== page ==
- Pausing and use of silence. Only someone who is extremely confident can pause between sentences (we dislike using silence becasue we fear being interrupted. A high status person won’t be interrupted due to social conditioning). Don’t be afraid of the silence. Embrace it. Don’t fill silence with words for the sake of it. Yes it can feel uncomfortable, but learn to let the silence be.
- Variance. Avoid speaking in a monotone voice. Emphasis particular words with an increase or decrease in pitch, speed or volume of speech.
Here’s a little vocal exercise you can try. Take a nursery time such as Mary Had a Little Lamb. Say it out loud, working on lowering your voice tone, decreasing the speed at which you talk by a factor of two, pausing between lines, and playing with the intonation and emphasis you place on each word.
11. Become a sex god
The majority of BDSM relationships have a sexual component. The bedroom is the best place to really unleash your dominance and have her submit to you.
The bedroom was where my journey to being a Dom started, and I guess it’s the same for most couples.
I’ve written a complete guide to being dominant in the bedroom. I suggest you read that article.
In summary, the key thing to remember about having dominant sex is developing both the mental and physical components.
You can read the best sex techniques in the world, or be the best at hair pulling, spanking, or throwing her around the room, but if she doesn’t trust you, feel comfortable in your presence, relaxed, or turned on by you mentally, none of that matters.
Think of sexual techniques as the part of the iceberg visible above the water. The mental components are the 70% of the iceberg below the water, contributing to its buoyancy.
What do doms actually do?
You’ve read all the dominant tips above. You get that being a good Dom starts with knowing yourself and your submissive, good communication and trust. You understand you need to master both the physical and mental components.
But what the hell do you actually DO with your sub now?
Well, that’s completely up to you and your submissive enjoy.
Ultimately, you can explore any aspect of BDSM (bondage and discipline, dominance and submission, sadism and masochism).
Here are a few suggestions to get started.
- Complete a sex menu. You and your submissive should complete a sex menu so you know what each other are in to. A sex menu fosters good communication and helps overcome the stigma of talking about sex.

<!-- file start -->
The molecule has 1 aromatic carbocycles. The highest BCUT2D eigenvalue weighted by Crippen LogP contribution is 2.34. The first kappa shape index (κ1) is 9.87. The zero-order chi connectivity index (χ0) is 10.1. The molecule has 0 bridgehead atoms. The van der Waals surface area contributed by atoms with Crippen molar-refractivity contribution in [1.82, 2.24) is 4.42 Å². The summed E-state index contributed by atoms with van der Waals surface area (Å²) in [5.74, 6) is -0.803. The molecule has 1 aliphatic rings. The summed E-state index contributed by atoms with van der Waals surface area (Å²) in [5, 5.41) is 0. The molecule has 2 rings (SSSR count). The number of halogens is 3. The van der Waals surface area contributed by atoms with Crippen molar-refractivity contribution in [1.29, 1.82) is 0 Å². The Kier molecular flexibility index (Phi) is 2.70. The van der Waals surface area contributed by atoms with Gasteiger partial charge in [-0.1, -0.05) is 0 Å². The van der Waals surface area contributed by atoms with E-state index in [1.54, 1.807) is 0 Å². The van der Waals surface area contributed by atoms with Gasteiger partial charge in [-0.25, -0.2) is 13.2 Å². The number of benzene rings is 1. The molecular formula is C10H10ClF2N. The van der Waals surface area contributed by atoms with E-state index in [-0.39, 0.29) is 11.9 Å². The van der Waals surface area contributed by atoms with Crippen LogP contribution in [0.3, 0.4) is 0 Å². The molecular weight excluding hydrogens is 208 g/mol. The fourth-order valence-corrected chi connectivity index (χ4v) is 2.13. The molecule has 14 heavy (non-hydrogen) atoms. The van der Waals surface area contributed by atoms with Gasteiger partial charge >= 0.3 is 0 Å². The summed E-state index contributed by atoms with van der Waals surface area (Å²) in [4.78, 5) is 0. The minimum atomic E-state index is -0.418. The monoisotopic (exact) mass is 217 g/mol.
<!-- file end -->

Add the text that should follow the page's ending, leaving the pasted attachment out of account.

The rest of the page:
- Set some rules. Rules help maintain the Dom sub power dynamic, but need to be clearly defined. What are your expectations or your sub? What should she do and when? Take a look at my article on 69 rules for submissives to get some ideas.
- Spank her. Spankings are a go-to power play move. It puts her squarely in her place as the submissive, reminds her who’s boss, and can also be a foreplay technique to turn her on. Make sure you learn how to spank properly. Spankings can be light and playful as a bedroom activity, or hard and painful as a form of punishment.
- Restrain her. Experiment with bondage. Not all submissives enjoy being restrained, but in my experience, most do (consult her sex menu). Purchase a set of under bed restraints and tie her up during a sex session.
- Have her perform chores. Have her run simple errands for you such as going to the shops, researching fun things to do on the weekend, or doing the washing up. These fall more into more of a Master/slave dynamic, and won’t be applicable to all dom sub relationships.
- Train her. All submissives need some element of training to ensure they know what is expected of them and are serving their dominant correctly. Read this slave training guide for ideas.
- Tell her what to wear. Like seeing your submissive in a particular outfit? Then set up a date night and tell her to meet you at a restaurant wearing it. This is just one of several dominant commands you can give via text message.
Common mistakes Doms make
As you begin your journey to being a Dom, avoid making these common mistakes.
- Raising your voice. You should never have to shout at your sub. Being dominant is about remaining in control at all times. Becoming angry and bad tempered is the opposite of being in control.
- Trying to be perfect. Whether you are a beginner or professional Dom, you are never going to get it right all the time. Make light of your mistakes and your sub will too.